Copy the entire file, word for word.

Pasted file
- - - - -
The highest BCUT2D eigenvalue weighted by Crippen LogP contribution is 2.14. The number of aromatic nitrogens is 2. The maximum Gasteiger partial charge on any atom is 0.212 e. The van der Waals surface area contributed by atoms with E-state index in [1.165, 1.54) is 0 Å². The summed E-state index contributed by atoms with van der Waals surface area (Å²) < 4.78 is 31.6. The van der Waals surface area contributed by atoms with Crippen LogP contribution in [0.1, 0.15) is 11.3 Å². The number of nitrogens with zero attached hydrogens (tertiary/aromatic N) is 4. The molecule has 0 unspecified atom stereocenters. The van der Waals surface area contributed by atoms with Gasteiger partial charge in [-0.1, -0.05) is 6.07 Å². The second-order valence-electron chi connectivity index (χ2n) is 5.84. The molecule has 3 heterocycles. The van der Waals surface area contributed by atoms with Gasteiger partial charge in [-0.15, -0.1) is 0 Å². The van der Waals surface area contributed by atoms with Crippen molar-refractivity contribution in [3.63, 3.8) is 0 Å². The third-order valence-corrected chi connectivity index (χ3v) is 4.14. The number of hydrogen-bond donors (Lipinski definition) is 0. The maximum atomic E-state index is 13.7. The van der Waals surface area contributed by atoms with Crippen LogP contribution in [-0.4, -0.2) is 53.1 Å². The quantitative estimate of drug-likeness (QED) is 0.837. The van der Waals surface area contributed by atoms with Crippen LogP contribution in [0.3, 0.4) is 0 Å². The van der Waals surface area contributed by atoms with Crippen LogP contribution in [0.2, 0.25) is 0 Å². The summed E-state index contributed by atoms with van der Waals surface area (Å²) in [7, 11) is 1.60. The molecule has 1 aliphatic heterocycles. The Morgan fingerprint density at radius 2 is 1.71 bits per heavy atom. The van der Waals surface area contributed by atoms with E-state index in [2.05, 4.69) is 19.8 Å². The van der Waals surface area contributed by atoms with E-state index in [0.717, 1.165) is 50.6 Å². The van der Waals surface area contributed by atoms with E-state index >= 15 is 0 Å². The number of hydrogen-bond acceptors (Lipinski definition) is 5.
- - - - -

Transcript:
The highest BCUT2D eigenvalue weighted by Crippen LogP contribution is 2.14. The number of aromatic nitrogens is 2. The maximum Gasteiger partial charge on any atom is 0.212 e. The van der Waals surface area contributed by atoms with E-state index in [1.165, 1.54) is 0 Å². The summed E-state index contributed by atoms with van der Waals surface area (Å²) < 4.78 is 31.6. The van der Waals surface area contributed by atoms with Crippen LogP contribution in [0.1, 0.15) is 11.3 Å². The number of nitrogens with zero attached hydrogens (tertiary/aromatic N) is 4. The molecule has 0 unspecified atom stereocenters. The van der Waals surface area contributed by atoms with Gasteiger partial charge in [-0.1, -0.05) is 6.07 Å². The second-order valence-electron chi connectivity index (χ2n) is 5.84. The molecule has 3 heterocycles. The van der Waals surface area contributed by atoms with Gasteiger partial charge in [-0.15, -0.1) is 0 Å². The van der Waals surface area contributed by atoms with Crippen molar-refractivity contribution in [3.63, 3.8) is 0 Å². The third-order valence-corrected chi connectivity index (χ3v) is 4.14. The number of hydrogen-bond donors (Lipinski definition) is 0. The maximum atomic E-state index is 13.7. The van der Waals surface area contributed by atoms with Crippen LogP contribution in [-0.4, -0.2) is 53.1 Å². The quantitative estimate of drug-likeness (QED) is 0.837. The van der Waals surface area contributed by atoms with Crippen LogP contribution in [0.3, 0.4) is 0 Å². The van der Waals surface area contributed by atoms with Crippen LogP contribution in [0.2, 0.25) is 0 Å². The summed E-state index contributed by atoms with van der Waals surface area (Å²) in [7, 11) is 1.60. The molecule has 1 aliphatic heterocycles. The Morgan fingerprint density at radius 2 is 1.71 bits per heavy atom. The van der Waals surface area contributed by atoms with E-state index in [2.05, 4.69) is 19.8 Å². The van der Waals surface area contributed by atoms with E-state index in [0.717, 1.165) is 50.6 Å². The van der Waals surface area contributed by atoms with E-state index >= 15 is 0 Å². The number of hydrogen-bond acceptors (Lipinski definition) is 5.